• Bank account applications
    • Banks are required to obtain KYC (Know Your Customer) as part of their regulatory processes, so you’ll need to use LLC in your business name when opening a business bank account.
  • Loan applications
    • Similarly, any loan applications filed with banks, credit unions, or other financial institutions will require the business entity type to be disclosed in the documents.
  • Trademark registrations
    • Registering a trademark requires disclosures about the entity type so if you plan on filing for a trademark, you will need to use LLC in the business name.
  • Tax filings
    • All tax filings, whether with state agencies or the IRS, require accurate information about the business submitting those returns, and that includes using LLC in the business name. 
  • Invoices
    • Any invoices issued to customers or suppliers must include the LLC designator so that it’s apparent to the recipient which business entity has issued the invoice. 
  • Price quotations
    • If you’re sending price quotations, it’s important to use LLC in the business name so that the potential clients are clear about the business entity that they’re going to be transacting with.
  • Company Letterhead
    • Company communications are conducted through the official letterhead and it’s recommended to use the full business name, including the LLC designator, in the letterhead. 
  • Rental leases
    • Rental leases are effective contracts and similarly require adequate disclosure about the parties to the contract, including the full business entity names.

When Not to Use LLC in Your Business Name?

While there’s a long list of documents in which you have to use LLC in your business name, there are certain places where using it is not necessary. It’s entirely up to you whether you want to use it or not. These include the following:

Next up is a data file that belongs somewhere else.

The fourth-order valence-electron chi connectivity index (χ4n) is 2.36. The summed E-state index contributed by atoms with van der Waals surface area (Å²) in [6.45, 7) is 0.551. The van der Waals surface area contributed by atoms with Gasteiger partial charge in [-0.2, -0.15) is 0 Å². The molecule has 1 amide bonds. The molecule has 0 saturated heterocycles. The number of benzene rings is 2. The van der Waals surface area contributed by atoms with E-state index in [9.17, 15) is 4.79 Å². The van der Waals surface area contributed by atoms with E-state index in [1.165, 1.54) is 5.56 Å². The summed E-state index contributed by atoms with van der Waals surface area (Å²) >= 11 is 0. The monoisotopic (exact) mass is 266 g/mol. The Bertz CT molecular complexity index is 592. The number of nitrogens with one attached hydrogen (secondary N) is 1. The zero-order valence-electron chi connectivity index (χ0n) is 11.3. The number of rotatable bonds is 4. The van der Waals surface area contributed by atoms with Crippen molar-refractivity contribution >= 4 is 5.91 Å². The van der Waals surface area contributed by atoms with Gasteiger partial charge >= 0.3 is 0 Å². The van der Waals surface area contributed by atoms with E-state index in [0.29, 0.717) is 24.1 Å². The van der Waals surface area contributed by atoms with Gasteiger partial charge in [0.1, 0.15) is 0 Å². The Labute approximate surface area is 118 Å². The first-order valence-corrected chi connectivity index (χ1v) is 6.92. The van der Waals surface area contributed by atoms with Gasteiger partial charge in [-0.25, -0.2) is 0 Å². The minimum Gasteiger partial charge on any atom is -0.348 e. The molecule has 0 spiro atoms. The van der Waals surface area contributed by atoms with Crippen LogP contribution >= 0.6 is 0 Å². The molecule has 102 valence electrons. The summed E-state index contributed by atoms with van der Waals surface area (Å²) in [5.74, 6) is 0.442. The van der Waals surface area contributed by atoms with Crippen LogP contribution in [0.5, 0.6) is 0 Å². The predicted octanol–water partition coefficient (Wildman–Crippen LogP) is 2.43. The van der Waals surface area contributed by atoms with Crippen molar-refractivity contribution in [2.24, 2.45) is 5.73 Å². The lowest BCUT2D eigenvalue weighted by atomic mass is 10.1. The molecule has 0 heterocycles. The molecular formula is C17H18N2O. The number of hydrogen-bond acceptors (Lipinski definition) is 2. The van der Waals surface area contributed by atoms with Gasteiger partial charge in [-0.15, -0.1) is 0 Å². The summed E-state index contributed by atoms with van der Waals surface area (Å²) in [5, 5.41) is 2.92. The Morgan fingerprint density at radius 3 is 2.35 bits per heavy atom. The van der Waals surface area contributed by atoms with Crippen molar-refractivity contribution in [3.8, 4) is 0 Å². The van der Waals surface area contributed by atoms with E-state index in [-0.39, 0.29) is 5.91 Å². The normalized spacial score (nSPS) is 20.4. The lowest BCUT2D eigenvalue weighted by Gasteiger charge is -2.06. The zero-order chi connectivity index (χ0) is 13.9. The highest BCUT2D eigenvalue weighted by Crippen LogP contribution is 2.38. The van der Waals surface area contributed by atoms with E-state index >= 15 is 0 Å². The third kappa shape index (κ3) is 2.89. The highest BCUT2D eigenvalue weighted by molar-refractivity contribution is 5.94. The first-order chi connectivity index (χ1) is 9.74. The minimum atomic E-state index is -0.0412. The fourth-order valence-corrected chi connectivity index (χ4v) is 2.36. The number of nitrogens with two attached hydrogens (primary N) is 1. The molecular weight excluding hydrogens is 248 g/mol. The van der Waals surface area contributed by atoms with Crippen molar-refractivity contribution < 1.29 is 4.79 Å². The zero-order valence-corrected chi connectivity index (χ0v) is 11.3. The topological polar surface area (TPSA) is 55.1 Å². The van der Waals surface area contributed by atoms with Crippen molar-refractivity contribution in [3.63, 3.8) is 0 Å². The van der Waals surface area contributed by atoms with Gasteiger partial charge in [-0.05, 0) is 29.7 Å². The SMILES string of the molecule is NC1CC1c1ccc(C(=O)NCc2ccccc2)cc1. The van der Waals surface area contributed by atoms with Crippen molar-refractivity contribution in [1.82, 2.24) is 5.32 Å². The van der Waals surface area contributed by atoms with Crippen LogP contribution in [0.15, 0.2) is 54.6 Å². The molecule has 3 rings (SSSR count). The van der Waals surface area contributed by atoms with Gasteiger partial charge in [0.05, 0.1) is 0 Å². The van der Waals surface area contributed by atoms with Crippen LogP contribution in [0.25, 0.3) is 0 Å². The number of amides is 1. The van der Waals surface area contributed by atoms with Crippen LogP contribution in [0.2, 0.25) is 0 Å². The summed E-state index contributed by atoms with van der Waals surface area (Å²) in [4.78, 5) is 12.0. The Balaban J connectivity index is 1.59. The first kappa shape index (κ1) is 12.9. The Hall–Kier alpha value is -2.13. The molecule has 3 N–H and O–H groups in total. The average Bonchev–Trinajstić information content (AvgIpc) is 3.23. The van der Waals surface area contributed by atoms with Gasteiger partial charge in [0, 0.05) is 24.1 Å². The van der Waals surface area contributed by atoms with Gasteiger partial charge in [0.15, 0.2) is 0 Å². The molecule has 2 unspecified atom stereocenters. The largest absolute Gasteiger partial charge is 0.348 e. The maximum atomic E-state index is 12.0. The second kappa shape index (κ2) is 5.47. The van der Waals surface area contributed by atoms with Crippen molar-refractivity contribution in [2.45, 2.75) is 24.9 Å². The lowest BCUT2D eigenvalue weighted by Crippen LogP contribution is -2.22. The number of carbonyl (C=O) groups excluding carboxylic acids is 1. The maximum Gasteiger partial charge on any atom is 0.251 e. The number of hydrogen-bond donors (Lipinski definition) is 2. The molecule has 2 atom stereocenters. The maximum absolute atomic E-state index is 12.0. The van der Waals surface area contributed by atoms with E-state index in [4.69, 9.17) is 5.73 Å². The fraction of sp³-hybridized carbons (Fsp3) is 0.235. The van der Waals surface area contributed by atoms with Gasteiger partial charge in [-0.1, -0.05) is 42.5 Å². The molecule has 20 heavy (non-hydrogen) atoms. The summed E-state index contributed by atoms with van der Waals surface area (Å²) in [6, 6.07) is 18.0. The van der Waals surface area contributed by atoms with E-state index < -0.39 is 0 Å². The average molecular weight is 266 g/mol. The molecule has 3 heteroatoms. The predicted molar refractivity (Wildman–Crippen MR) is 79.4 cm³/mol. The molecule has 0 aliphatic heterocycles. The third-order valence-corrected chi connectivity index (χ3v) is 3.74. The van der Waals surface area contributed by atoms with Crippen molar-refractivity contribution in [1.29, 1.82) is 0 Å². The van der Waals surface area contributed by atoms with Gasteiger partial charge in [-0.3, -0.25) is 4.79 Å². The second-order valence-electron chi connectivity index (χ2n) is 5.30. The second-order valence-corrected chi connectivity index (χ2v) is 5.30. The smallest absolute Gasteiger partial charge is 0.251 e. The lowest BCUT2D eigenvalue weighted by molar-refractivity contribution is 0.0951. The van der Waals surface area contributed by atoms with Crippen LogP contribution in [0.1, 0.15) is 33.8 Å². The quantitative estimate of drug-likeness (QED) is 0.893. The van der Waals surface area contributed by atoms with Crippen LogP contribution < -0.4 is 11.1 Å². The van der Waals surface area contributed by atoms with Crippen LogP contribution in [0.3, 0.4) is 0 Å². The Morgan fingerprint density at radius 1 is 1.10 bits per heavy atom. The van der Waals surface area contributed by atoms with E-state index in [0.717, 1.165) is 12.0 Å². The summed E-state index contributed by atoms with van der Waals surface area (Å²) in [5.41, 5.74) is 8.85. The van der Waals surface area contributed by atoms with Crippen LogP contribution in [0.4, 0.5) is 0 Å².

• Domain names
    • The domain name of your company’s website doesn’t need to include the LLC designator. You can use your business entity name or any variation of it that you deem fit.
  • Logos
    • It’s not necessary to include the LLC abbreviation in your logo, it’s not even necessary to include the business name for that matter, as logos are generally a more creative expression of the business vision.
  • Marketing materials
    • Any marketing materials, such as social media posts, print ads, YouTube ads, etc don’t need to include LLC in the business name as there’s no legal or regulatory requirement to do so.
  • Business cards
    • The business cards that you have made don’t need to mention the LLC abbreviation or term, simply because it’s not required and would make them appear cluttered.
  • Store signs
    • If you’re operating a physical location and have store signs, there’s no need to include the LLC in the business name on those signs.

How to Do Business Under a Different Name?

It’s possible to do business under a name that’s different from your LLC name, through a “doing business as” or DBA name. There are 14 states that do not have any filing requirements for DBA, while the remaining have some degree of filing required to register a DBA name, so you must check the relevant requirement for your state first.

Here are the steps that you need to follow to do business under a name or a DBA name: